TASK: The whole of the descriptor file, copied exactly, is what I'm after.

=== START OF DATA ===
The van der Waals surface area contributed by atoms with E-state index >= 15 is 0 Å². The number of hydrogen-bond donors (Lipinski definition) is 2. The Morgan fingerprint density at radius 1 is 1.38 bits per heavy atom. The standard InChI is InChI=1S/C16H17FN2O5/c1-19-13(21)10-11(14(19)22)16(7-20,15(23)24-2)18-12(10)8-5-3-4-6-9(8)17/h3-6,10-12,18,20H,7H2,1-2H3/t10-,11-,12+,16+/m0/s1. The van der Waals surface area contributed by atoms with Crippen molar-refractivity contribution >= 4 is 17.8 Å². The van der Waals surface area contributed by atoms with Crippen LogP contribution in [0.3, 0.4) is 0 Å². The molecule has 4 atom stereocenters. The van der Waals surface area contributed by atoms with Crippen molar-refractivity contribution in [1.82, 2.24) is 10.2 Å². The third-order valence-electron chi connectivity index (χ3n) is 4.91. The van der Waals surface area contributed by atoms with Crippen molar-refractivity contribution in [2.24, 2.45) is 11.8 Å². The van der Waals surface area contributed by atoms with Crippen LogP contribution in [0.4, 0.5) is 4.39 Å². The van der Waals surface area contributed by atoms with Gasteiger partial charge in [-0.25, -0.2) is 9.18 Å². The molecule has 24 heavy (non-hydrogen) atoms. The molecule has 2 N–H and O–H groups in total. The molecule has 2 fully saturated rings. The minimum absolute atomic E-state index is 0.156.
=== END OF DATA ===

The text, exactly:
The van der Waals surface area contributed by atoms with E-state index >= 15 is 0 Å². The number of hydrogen-bond donors (Lipinski definition) is 2. The Morgan fingerprint density at radius 1 is 1.38 bits per heavy atom. The standard InChI is InChI=1S/C16H17FN2O5/c1-19-13(21)10-11(14(19)22)16(7-20,15(23)24-2)18-12(10)8-5-3-4-6-9(8)17/h3-6,10-12,18,20H,7H2,1-2H3/t10-,11-,12+,16+/m0/s1. The van der Waals surface area contributed by atoms with Crippen molar-refractivity contribution >= 4 is 17.8 Å². The van der Waals surface area contributed by atoms with Crippen LogP contribution in [0.3, 0.4) is 0 Å². The molecule has 4 atom stereocenters. The van der Waals surface area contributed by atoms with Crippen molar-refractivity contribution in [1.82, 2.24) is 10.2 Å². The third-order valence-electron chi connectivity index (χ3n) is 4.91. The van der Waals surface area contributed by atoms with Crippen molar-refractivity contribution in [2.24, 2.45) is 11.8 Å². The van der Waals surface area contributed by atoms with Crippen LogP contribution in [0.4, 0.5) is 4.39 Å². The van der Waals surface area contributed by atoms with Gasteiger partial charge in [-0.25, -0.2) is 9.18 Å². The molecule has 24 heavy (non-hydrogen) atoms. The molecule has 2 N–H and O–H groups in total. The molecule has 2 fully saturated rings. The minimum absolute atomic E-state index is 0.156.